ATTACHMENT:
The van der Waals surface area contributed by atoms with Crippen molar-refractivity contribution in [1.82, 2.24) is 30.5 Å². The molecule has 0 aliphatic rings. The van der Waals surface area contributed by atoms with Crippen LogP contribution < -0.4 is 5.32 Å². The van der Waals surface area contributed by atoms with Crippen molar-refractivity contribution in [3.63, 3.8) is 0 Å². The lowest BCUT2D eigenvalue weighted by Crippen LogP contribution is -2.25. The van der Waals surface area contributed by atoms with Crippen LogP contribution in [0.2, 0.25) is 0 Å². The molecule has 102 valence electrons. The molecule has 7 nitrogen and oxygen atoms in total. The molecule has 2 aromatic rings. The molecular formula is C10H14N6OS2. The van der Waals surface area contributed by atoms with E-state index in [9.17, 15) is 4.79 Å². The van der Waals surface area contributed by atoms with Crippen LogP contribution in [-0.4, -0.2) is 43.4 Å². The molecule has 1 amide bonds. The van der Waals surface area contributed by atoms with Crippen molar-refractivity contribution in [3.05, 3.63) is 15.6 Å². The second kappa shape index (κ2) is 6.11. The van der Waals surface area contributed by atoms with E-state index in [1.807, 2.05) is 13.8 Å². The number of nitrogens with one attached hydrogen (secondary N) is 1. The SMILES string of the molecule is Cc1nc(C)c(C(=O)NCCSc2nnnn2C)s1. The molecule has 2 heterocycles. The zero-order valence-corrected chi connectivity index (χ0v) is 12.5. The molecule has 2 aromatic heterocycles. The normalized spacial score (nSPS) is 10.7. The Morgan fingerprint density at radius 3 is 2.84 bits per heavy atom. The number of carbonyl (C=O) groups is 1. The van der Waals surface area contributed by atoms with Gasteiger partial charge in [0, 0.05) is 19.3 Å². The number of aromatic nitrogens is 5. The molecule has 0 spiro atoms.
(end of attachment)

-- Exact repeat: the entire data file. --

The van der Waals surface area contributed by atoms with Crippen molar-refractivity contribution in [1.82, 2.24) is 30.5 Å². The molecule has 0 aliphatic rings. The van der Waals surface area contributed by atoms with Crippen LogP contribution < -0.4 is 5.32 Å². The van der Waals surface area contributed by atoms with Crippen molar-refractivity contribution in [3.63, 3.8) is 0 Å². The lowest BCUT2D eigenvalue weighted by Crippen LogP contribution is -2.25. The van der Waals surface area contributed by atoms with Crippen LogP contribution in [0.2, 0.25) is 0 Å². The molecule has 102 valence electrons. The molecule has 7 nitrogen and oxygen atoms in total. The molecule has 2 aromatic rings. The molecular formula is C10H14N6OS2. The van der Waals surface area contributed by atoms with E-state index in [9.17, 15) is 4.79 Å². The van der Waals surface area contributed by atoms with Crippen LogP contribution in [-0.4, -0.2) is 43.4 Å². The molecule has 1 amide bonds. The van der Waals surface area contributed by atoms with Crippen molar-refractivity contribution in [3.05, 3.63) is 15.6 Å². The second kappa shape index (κ2) is 6.11. The van der Waals surface area contributed by atoms with E-state index in [1.807, 2.05) is 13.8 Å². The number of nitrogens with one attached hydrogen (secondary N) is 1. The SMILES string of the molecule is Cc1nc(C)c(C(=O)NCCSc2nnnn2C)s1. The molecule has 2 heterocycles. The zero-order valence-corrected chi connectivity index (χ0v) is 12.5. The molecule has 2 aromatic heterocycles. The normalized spacial score (nSPS) is 10.7. The Morgan fingerprint density at radius 3 is 2.84 bits per heavy atom. The number of carbonyl (C=O) groups is 1. The van der Waals surface area contributed by atoms with Gasteiger partial charge in [0, 0.05) is 19.3 Å². The number of aromatic nitrogens is 5. The molecule has 0 spiro atoms.